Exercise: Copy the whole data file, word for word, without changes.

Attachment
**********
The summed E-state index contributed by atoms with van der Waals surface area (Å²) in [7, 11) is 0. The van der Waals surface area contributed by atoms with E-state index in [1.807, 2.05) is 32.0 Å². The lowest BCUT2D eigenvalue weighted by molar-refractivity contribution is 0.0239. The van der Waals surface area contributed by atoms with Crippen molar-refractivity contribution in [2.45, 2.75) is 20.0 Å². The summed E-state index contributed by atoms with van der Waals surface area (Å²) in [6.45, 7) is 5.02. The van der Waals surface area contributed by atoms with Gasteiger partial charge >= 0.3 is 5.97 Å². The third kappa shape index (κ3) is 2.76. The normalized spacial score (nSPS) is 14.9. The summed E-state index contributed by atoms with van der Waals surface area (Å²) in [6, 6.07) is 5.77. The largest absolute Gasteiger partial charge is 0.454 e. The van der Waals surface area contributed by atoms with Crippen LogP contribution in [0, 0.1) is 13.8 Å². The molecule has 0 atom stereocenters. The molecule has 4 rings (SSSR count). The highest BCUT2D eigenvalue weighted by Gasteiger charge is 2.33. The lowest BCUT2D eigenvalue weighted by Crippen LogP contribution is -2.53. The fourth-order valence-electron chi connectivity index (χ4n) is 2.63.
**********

The summed E-state index contributed by atoms with van der Waals surface area (Å²) in [7, 11) is 0. The van der Waals surface area contributed by atoms with E-state index in [1.807, 2.05) is 32.0 Å². The lowest BCUT2D eigenvalue weighted by molar-refractivity contribution is 0.0239. The van der Waals surface area contributed by atoms with Crippen molar-refractivity contribution in [2.45, 2.75) is 20.0 Å². The summed E-state index contributed by atoms with van der Waals surface area (Å²) in [6.45, 7) is 5.02. The van der Waals surface area contributed by atoms with Gasteiger partial charge >= 0.3 is 5.97 Å². The third kappa shape index (κ3) is 2.76. The normalized spacial score (nSPS) is 14.9. The summed E-state index contributed by atoms with van der Waals surface area (Å²) in [6, 6.07) is 5.77. The largest absolute Gasteiger partial charge is 0.454 e. The van der Waals surface area contributed by atoms with Crippen LogP contribution in [0, 0.1) is 13.8 Å². The molecule has 0 atom stereocenters. The molecule has 4 rings (SSSR count). The highest BCUT2D eigenvalue weighted by Gasteiger charge is 2.33. The lowest BCUT2D eigenvalue weighted by Crippen LogP contribution is -2.53. The fourth-order valence-electron chi connectivity index (χ4n) is 2.63.